My observations: In the interests of full disclosure, I must admit that I know this museum very well. Twenty years ago I worked with the founders to open Exploris, and that experience remains one of my favorite projects. Exploris rebranded itself as Marbles several years ago, but much of Exploris is still there, and visiting is like going to see an old friend who is growing and thriving. The building is beautiful, the exhibits playful, and the spirit of reinvention and experimentation is palpable. I agree with Amelia – the only bad things she could think of were the pepper on her macaroni and cheese, and someone stepped on her foot while she was playing sock hockey. But come on, she was playing sock hockey!
She ran in, not to emerge for FIVE hours!
diving off the plank
under the sea
waiting - literally - for money to fall from the sky
sock hockey
the winning race car

Stop 4: Kidzu
all about the art room

in the temporary space, there isn't a gift shop or food...unless you count the ENTIRE MALL outside!

leave 'em wanting more!

Amelia in the art room

My observations: It’s not done yet. The museum is in a temporary location, raising money and awareness while planning for a permanent home. The exhibits are portable, and they are testing concepts. Amelia and I were both a little bit museum-weary by the time we arrived, but she still stayed happily in the art studio/maker space for over an hour. Maker spaces seem to be the latest rage in the museum world, and Kidzu had a clear explanation of the goal of this kind of experience right on the wall. Best endorsement? There was a coin-drop maze in the lobby, to raise money for the new museum, and Amelia put in her own money. The paper kind!
building a better boat
the maker space
plans for the future
a museum supporter!
There’s a lot more I could say about our road trip – Amelia had as much fun at the Holiday Inn’s swimming pool and buffet breakfast (“It’s better than Publix!”) as she did at any of the museums. It was all one big adventure for her, and a precious opportunity for us to have uninterrupted and unstructured time together. And as for the museums, seeing them through Amelia’s eyes reinforced for me the value of these places we build. She’s the target audience. Spending an hour chasing plastic donuts through the endless cycle of a pretend donut factory, or waiting for balls to drop from a giant piggy bank, or walking the plank of a pirate ship wearing diving gear may not be the behaviors the museum planners intended or expected, but that's the point. These are places that aren't complete without visitors and their imaginations. If the goal is to provide environments that facilitate learning through play, then kudos to all of us who build them – they’re working!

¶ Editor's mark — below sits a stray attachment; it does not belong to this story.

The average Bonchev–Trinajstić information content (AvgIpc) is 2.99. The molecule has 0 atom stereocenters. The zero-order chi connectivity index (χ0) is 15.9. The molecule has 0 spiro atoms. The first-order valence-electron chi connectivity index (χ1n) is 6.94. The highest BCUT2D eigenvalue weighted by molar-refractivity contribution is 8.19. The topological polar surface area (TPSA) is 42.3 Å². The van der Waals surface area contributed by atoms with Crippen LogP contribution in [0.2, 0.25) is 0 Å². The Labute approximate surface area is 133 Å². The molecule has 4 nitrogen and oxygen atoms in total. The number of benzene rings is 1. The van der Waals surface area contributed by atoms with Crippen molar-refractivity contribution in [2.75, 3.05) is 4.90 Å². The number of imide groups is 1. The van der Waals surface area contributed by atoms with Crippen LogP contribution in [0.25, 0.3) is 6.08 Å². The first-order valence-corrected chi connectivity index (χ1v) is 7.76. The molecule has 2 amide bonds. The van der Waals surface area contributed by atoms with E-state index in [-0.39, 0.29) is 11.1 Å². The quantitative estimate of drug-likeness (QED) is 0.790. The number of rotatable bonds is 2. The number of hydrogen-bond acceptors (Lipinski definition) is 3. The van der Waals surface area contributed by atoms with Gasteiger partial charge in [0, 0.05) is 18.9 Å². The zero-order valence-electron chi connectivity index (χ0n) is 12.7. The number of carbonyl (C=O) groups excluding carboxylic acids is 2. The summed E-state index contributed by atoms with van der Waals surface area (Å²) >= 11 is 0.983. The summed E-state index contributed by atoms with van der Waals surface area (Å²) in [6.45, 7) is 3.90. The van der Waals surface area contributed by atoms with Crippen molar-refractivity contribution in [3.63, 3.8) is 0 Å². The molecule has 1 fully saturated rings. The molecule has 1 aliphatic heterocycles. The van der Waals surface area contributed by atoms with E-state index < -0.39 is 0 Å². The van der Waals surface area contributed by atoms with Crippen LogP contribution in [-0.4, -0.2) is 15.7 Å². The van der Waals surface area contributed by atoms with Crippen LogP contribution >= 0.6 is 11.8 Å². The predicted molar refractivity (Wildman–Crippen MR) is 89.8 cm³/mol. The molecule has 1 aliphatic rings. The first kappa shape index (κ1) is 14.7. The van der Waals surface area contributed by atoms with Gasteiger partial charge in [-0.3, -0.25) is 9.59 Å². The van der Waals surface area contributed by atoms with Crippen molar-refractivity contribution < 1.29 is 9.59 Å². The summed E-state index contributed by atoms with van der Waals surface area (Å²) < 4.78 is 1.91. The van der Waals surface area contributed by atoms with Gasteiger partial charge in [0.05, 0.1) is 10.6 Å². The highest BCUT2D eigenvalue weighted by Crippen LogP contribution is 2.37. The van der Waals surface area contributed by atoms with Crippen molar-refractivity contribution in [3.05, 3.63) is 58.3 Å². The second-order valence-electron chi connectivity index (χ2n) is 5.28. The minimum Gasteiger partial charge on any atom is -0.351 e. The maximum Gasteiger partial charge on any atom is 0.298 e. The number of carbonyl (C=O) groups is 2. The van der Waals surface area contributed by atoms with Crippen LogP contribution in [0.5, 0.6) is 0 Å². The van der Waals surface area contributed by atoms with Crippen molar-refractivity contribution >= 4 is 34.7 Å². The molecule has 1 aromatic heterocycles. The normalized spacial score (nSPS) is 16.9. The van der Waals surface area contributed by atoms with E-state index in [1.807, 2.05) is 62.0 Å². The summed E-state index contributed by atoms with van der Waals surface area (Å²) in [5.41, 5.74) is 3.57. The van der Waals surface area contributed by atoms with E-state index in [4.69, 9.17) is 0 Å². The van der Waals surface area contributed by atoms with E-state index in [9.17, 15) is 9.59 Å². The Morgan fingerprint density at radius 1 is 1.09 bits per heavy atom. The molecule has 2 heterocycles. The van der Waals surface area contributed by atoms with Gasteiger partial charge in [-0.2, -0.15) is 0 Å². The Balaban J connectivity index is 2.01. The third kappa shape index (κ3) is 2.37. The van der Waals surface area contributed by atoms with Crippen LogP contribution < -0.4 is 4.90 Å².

400 miles and 4 museums later, we're still smiling!
Where should we go next?
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Thursday, June 12, 2014

Road Tripping

We’re going out of town for a few days, just the two of us. We’re throwing a suitcase in the car, some road music and a map. Two days, maybe three. Depends how much fun we’re having. Are you jealous yet? 
Did I mention that my husband is staying home?
That’s right, Amelia and I are taking Camp Mommy on the road. She’s aptly named this odyssey “You and Me in a Car.” We’re planning to visit four children’s museums in four cities, stay in a hotel with a pool, sing songs that I hope aren’t all from Frozen, and eat a lot of peaches. Beyond that, we’re winging it. 
And we can’t wait. Still jealous? Jeff says he isn’t, but I don’t believe him. 

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Monday, May 19, 2014

Traveling Lighter

I am writing this post on an airplane*, carrying a little less baggage than I had when I left.  

I’m on my way home from an annual conference of children’s museum professionals that I’ve attended most of the last 20 years. I love this conference—it’s always inspiring, informative, and these days it’s an indulgence to travel alone and leave bedtime, school buses and play dates behind. This year we heard from thought leaders in fields of creativity and innovation, studied and played in museums, participated in workshops and panel discussions. But the heart of the conference is after hours—late nights in the hotel bar, dissecting exhibits and careers and life over wine and through the laughter and tears of old friends and colleagues who intersect in various combinations often only once a year. 

This year, the conference theme was “Reimagining Children’s Museums.” And my own imagination almost kept me from participating. Two years ago, colleagues at this conference provided much-needed shoulders to (sometimes literally) cry on, and the confidence to leave a job that was all wrong for me. If you follow this blog, you’ll recognize a recurring theme of recovery from that period. Every few months, I’ve reflected on milestones that tell me I’m incrementally moving on, that the bruises to my ego and professional confidence are healing. But moving on means going back without reverting, and I’ve avoided that test. I haven’t seen many of my former colleagues, haven’t set foot back in that museum, and haven’t talked out loud about it very often.